I'm warming up the bones for a treatise on being a two-week black belt in Brazilian jiu-jitsu. The theme is perspective.
There's a saying that a high school senior is more mature than a college freshman. In my not-always-obviously-humble-opinion, not every new black belt has always kept this in mind.
I've said it before and I'll say it again: I could not be more thrilled, motivated and grateful to train with the folks I've been able to train with over the past six-plus years. I think about my teammates. I think about what some of the black belts have told me over the past few weeks, and how they've trained with me over the past several years. And I tell you what: I hear a lot about what a lot of people around the country put up with trying to learn jiu-jitsu. And from a certain perspective, training at GB Seattle since 2005, I have it easy. No drama. No nonsense. All I have to do is work hard every day. And I grow.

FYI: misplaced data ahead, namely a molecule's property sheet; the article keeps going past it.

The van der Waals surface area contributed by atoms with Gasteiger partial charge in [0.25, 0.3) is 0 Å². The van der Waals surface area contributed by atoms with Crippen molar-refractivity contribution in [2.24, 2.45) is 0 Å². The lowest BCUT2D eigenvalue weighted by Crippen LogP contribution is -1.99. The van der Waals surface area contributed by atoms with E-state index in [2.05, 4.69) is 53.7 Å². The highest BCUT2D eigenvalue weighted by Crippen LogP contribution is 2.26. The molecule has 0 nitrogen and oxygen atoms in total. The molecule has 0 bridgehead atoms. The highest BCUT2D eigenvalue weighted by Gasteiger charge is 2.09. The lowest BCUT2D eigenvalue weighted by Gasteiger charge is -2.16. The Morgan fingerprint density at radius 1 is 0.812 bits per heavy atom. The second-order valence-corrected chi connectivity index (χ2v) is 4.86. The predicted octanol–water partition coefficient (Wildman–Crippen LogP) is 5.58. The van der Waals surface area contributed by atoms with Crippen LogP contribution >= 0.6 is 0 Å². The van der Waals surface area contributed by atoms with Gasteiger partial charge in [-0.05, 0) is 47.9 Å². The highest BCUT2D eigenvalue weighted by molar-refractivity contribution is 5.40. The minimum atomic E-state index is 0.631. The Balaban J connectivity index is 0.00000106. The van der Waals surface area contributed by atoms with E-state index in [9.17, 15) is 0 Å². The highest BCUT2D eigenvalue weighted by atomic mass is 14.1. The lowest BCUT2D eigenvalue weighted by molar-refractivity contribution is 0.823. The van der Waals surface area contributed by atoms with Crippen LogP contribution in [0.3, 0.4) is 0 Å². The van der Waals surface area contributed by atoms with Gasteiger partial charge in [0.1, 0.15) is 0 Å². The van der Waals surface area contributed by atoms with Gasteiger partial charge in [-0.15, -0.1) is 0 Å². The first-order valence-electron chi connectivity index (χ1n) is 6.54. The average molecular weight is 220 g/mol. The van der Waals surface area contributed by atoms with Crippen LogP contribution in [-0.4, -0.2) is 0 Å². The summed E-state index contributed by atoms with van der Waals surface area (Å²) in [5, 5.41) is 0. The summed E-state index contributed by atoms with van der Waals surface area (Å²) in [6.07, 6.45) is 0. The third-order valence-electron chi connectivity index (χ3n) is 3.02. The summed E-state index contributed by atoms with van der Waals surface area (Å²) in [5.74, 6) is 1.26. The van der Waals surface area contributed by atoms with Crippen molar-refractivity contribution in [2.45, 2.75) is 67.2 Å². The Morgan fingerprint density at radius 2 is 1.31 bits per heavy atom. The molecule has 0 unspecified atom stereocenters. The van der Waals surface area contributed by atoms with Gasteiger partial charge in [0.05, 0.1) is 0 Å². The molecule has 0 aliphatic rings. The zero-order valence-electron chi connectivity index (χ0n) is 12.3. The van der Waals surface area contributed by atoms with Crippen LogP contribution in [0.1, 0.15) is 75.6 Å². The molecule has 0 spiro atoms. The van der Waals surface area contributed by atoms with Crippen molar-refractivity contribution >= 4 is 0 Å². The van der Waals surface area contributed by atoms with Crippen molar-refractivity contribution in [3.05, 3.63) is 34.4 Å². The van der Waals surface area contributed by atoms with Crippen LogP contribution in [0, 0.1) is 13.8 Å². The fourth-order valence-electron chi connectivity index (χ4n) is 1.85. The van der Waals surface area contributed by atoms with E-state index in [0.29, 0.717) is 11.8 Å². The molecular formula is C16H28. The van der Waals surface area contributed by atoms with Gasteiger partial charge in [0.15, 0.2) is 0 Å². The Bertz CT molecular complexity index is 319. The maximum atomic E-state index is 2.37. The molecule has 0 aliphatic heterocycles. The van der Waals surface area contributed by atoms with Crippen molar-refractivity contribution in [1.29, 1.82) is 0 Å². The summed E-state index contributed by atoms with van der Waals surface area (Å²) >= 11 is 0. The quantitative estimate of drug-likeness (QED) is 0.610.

You know when it hit me that I had really earned a black belt in jiu-jitsu? Not when Prof. Rodrigo first put it on (I was too scared to look down, for fear it would turn into a snake like in The Ten Commandments), but awhile later when I had finished a little training and was back in the locker room getting changed. I had just wrapped my gi jacket with the belt (as I've done for years) and tucked it into my gear bag with the rest of the sweat-heavy gear.
I'm standing there, looking down into that same gear bag I've been toting back and forth to training for years, to tournaments, to seminars ... that same torn, re-stitched and gorilla-taped gear bag hauled back and forth to Bonney Lake, Fife, Tully's location, Airport Way, Bellevue, Ballard, Olympia ... and I'm asking myself: What is that black belt doing in MY bag? Wrapped around MY gi jacket, next to MY towel, MY knee brace and rashguard?
It's a silly little image that I'm still getting used to.